Trialeti Culture: Ancient Caucasian People Who Still Hold Their Secrets

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A. Sutherland - - The Trialeti Culture is named after the Trialeti plateau region of Georgia. The Trialeti people inhabited the region southwest of Tbilisi but their traces have been also discovered in part of Armenia.

Trialeti Culture, Georgia

Fascinating finds showed that the region was inhabited by cattle-raising tribes, whose chieftains were powerful and wealthy; others were skilled metalworkers, making beautiful jewelry from gold and silver.

The Trialeti Culture appeared after the earlier culture of Kura-Araxes that existed from 3400 BC until about 2000 BC and was also known for their decorative ceramics and the bronze smelting technology in the mid-fourth millennium BC.

Both these traditions were successfully continued by the Trialeti people.

Excavations conducted decades ago in the Trialeti region revealed rich burial mounds dated from 2100 to 1500 BC and containing gold and silver objects. The largest of the mounds was 12 meters high and 100 meters in diameter.

The finds in the Trialeti tombs show that these people were famous for their skills at metallurgy. They were highly accomplished at smelting, forging, soldering and decorating objects with a high level of precision and craftsmen were masters in creating exquisite jewelry and their fame reached many countries of the ancient world.

Trialeti culture: Gold cup decorated with jewels. Image credit: National Museum of Georgia, Tbilisi

Trialeti culture: Gold cup decorated with jewels. Image credit: National Museum of Georgia, Tbilisi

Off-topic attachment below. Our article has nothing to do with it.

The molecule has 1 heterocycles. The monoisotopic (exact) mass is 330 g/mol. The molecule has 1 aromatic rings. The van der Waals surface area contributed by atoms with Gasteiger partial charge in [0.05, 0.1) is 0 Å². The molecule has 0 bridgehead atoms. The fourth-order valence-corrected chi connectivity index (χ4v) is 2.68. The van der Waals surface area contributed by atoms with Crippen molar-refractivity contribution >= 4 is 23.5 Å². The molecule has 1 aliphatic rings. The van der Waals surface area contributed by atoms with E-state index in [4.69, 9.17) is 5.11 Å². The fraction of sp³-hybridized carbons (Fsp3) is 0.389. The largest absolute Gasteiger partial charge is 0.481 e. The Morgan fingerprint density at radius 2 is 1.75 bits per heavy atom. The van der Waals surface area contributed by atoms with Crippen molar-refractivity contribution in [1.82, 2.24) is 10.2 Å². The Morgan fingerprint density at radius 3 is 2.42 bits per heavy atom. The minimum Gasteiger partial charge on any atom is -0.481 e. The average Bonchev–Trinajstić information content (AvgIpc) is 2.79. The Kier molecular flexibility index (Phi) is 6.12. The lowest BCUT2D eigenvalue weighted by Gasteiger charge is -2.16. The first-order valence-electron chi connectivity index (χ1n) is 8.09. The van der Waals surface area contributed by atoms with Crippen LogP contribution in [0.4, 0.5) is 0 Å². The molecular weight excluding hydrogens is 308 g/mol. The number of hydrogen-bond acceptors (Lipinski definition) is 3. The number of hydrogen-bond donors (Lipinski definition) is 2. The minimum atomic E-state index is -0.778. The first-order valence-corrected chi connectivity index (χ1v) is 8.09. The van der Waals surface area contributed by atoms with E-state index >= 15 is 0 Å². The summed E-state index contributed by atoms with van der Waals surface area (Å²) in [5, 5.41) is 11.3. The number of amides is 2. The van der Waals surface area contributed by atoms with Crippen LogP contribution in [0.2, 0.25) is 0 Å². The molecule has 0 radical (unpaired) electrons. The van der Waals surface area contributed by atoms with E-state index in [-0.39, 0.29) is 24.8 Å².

However, the culture is best known for large and elaborate, underground tombs and kurgans and cobbled access roads.

These kurgans are famous for their rich grave goods in form of that contain ceramic objects, tools, and unique jewelry in gold and silver.

See also:

Gundestrup Cauldron: Great Gilded Silver Vessel Decorated With Scenes Derived From Celtic Mythology

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Decades ago, more than forty huge burial mounds related to this culture, were unearthed. The oldest of them dates back to approximately 2100 BC, while the rest - arranged in chronological order – refers roughly to the 15th century BC.

"] Gold necklace and silver bowl - Trialeti Culture, 2000-1500 BC

Gold necklace and silver bowl - Trialeti Culture, 2000-1500 BC

There are several types of tombs, many of which have achieved quite impressive size. The graves of the leaders and representatives of the rich tribal aristocracy contained cremated remains placed on or near wooden four-wheel carts drawn by oxen.

They were placed in a huge burial pit about 10 meters deep, located next to them there were remains of cattle and sheep, jewelry, gold and silver vessels and pottery, black-burnished and ornamented with imprinted triangles.

Interestingly, among the many animals sacrificed during the burial of the dead, archaeologists did not reveal any traces of the horses, although these animals were in daily use in the Caucasus. Apparently, the Trialeti people had religious, economic or other taboo forbidding the sacrifice of horses at the funeral.

Trialeti kurgans

Only one body was found in each of these burial mounds. Most mounds did not contain any weapon or very modest number of weapons, which shows that these people were the leaders of the peaceful population and instead they were dedicated to agriculture and breeding cattle, sheep, goats, pigs and hunting.

The elaborate burial rituals suggest a complex social structure of Trialeti people but almost nothing is known about their domestic life because excavations have revealed very few traces of Trialeti settlements.

Trialeti kurgans

It is still unclear - where these people lived.

The Trialeti culture left in legacy not only burial mounds and artifacts of gold and silver but also a multitude of stone circles, standing stones, and cyclopean structures.

Archaeological evidence suggests that this culture had close connections with the highly developed older civilizations to the south in the Fertile Crescent, a crescent-shaped region that includes Mesopotamia, the land in and around the Tigris and Euphrates rivers; and the Levant, the eastern coast of the Mediterranean Sea. In modern times, this region is occupied by Iraq, Syria, Lebanon, Cyprus, Jordan, Israel, the State of Palestine, Egypt, the southeastern part of Turkey and the western peripheries of Iran.

Written by – A. Sutherland Staff Writer

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